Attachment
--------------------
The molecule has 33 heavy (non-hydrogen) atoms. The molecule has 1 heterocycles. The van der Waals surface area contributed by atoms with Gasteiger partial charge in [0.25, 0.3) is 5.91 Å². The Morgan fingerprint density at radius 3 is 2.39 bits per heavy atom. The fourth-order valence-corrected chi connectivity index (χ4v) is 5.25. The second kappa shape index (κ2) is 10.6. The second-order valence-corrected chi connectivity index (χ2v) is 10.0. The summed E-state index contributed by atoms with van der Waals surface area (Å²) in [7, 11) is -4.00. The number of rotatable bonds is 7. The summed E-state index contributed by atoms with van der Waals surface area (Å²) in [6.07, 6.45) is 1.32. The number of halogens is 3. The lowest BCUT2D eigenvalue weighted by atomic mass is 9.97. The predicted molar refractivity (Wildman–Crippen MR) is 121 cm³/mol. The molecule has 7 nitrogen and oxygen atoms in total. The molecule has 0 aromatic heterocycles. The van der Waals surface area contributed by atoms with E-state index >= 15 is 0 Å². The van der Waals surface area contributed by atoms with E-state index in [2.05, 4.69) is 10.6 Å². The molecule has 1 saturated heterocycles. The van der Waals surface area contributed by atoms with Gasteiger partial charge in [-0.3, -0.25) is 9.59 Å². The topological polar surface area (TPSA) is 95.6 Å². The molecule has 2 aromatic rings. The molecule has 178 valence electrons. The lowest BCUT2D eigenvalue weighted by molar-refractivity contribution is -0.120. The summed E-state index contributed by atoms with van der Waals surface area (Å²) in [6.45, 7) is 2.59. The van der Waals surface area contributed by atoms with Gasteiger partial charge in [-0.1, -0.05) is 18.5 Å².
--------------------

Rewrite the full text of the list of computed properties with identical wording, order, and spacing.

The molecule has 33 heavy (non-hydrogen) atoms. The molecule has 1 heterocycles. The van der Waals surface area contributed by atoms with Gasteiger partial charge in [0.25, 0.3) is 5.91 Å². The Morgan fingerprint density at radius 3 is 2.39 bits per heavy atom. The fourth-order valence-corrected chi connectivity index (χ4v) is 5.25. The second kappa shape index (κ2) is 10.6. The second-order valence-corrected chi connectivity index (χ2v) is 10.0. The summed E-state index contributed by atoms with van der Waals surface area (Å²) in [7, 11) is -4.00. The number of rotatable bonds is 7. The summed E-state index contributed by atoms with van der Waals surface area (Å²) in [6.07, 6.45) is 1.32. The number of halogens is 3. The lowest BCUT2D eigenvalue weighted by atomic mass is 9.97. The predicted molar refractivity (Wildman–Crippen MR) is 121 cm³/mol. The molecule has 7 nitrogen and oxygen atoms in total. The molecule has 0 aromatic heterocycles. The van der Waals surface area contributed by atoms with E-state index >= 15 is 0 Å². The van der Waals surface area contributed by atoms with E-state index in [2.05, 4.69) is 10.6 Å². The molecule has 1 saturated heterocycles. The van der Waals surface area contributed by atoms with Gasteiger partial charge in [-0.3, -0.25) is 9.59 Å². The topological polar surface area (TPSA) is 95.6 Å². The molecule has 2 aromatic rings. The molecule has 178 valence electrons. The lowest BCUT2D eigenvalue weighted by molar-refractivity contribution is -0.120. The summed E-state index contributed by atoms with van der Waals surface area (Å²) in [6.45, 7) is 2.59. The van der Waals surface area contributed by atoms with Gasteiger partial charge in [-0.1, -0.05) is 18.5 Å².